CE 2.0 sounds really, really great to me. Then I realize that I’m reading about it on the same iPhone that keeps dropping conference calls in my New York apartment to my partners and clients in other parts of the city. So how can I ever expect CE 2.0 to live up to the Media Lab’s hype? And then I find myself thinking: What if it does? What if CE 2.0 exceeds all the hype and disrupts a whole bunch of industries? Which jobs will become obsolete as a result of this new generation of consumer electronics? Electricians? The people who make batteries, plugs, and electrical wiring? I keep going back and forth between the promise and the hype and everything in between. Even though CE 2.0 is basically an abstraction to me, it conjures up all sorts of expectations and fears. And I think that many of my friends and colleagues have similar longings, doubts, and fears when it comes to technology.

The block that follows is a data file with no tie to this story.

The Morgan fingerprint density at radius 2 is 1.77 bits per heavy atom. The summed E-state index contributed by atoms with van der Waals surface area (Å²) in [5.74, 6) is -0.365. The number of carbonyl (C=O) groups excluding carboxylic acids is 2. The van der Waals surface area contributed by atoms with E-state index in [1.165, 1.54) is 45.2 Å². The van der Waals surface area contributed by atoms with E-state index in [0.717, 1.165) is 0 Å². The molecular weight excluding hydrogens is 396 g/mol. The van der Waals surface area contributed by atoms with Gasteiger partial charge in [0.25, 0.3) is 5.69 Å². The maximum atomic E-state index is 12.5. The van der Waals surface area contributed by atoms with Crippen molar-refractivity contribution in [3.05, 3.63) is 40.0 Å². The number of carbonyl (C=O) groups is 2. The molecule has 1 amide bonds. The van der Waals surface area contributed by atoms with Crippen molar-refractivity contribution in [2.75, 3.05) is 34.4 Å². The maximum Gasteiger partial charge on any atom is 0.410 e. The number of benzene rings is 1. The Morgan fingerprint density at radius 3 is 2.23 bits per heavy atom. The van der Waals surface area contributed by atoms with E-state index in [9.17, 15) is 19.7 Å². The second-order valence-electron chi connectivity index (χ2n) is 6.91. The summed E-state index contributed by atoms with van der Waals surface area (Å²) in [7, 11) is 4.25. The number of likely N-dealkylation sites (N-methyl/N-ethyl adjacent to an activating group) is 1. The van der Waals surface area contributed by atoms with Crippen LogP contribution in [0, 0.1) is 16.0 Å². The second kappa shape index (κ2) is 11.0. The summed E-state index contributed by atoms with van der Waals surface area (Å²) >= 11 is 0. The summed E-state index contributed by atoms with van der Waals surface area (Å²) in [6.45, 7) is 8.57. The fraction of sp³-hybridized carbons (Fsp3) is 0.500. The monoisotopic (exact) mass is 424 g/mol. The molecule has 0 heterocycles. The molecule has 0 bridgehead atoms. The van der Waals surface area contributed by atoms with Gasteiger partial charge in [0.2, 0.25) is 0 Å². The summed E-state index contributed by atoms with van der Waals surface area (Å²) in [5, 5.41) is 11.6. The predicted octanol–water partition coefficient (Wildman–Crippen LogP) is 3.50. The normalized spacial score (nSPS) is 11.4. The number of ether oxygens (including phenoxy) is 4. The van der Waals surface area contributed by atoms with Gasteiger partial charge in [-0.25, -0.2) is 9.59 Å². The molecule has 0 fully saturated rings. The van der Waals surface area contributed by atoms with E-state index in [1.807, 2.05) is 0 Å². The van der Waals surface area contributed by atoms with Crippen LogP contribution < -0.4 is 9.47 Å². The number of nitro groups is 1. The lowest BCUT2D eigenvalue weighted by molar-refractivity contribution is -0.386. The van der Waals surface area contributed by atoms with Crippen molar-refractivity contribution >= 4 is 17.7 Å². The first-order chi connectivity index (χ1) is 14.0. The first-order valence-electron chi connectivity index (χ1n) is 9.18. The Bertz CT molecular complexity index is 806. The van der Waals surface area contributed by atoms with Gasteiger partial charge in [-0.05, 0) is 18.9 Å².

All of the projects at the MIT Media Lab are supported by corporations. Twitter, for instance, has committed $10 million to the Laboratory for Social Machines, which is developing technologies that “make sense of semantic and social patterns across the broad span of public mass media, social media, data streams, and digital content.” Google Education is funding the Center for Mobile Learning, which seeks to innovate education through mobile computing. The corporations have no say in the direction of the research, or ownership of what the MIT researchers patent or produce; they simply have a front row seat as the researchers take the emerging technologies wherever their curiosity and the technology takes them.

Clearly, there is a counter cultural ethos to the Media Lab. Its nine governing principles are: “Resilience over strength. Pull over push. Risk over safety. Systems over objects. Compasses over maps. Practice over theory. Disobedience over compliance. Emergence over authority. Learning over education.” For me, that’s a welcome invitation to imagine, explore new frontiers, and dream.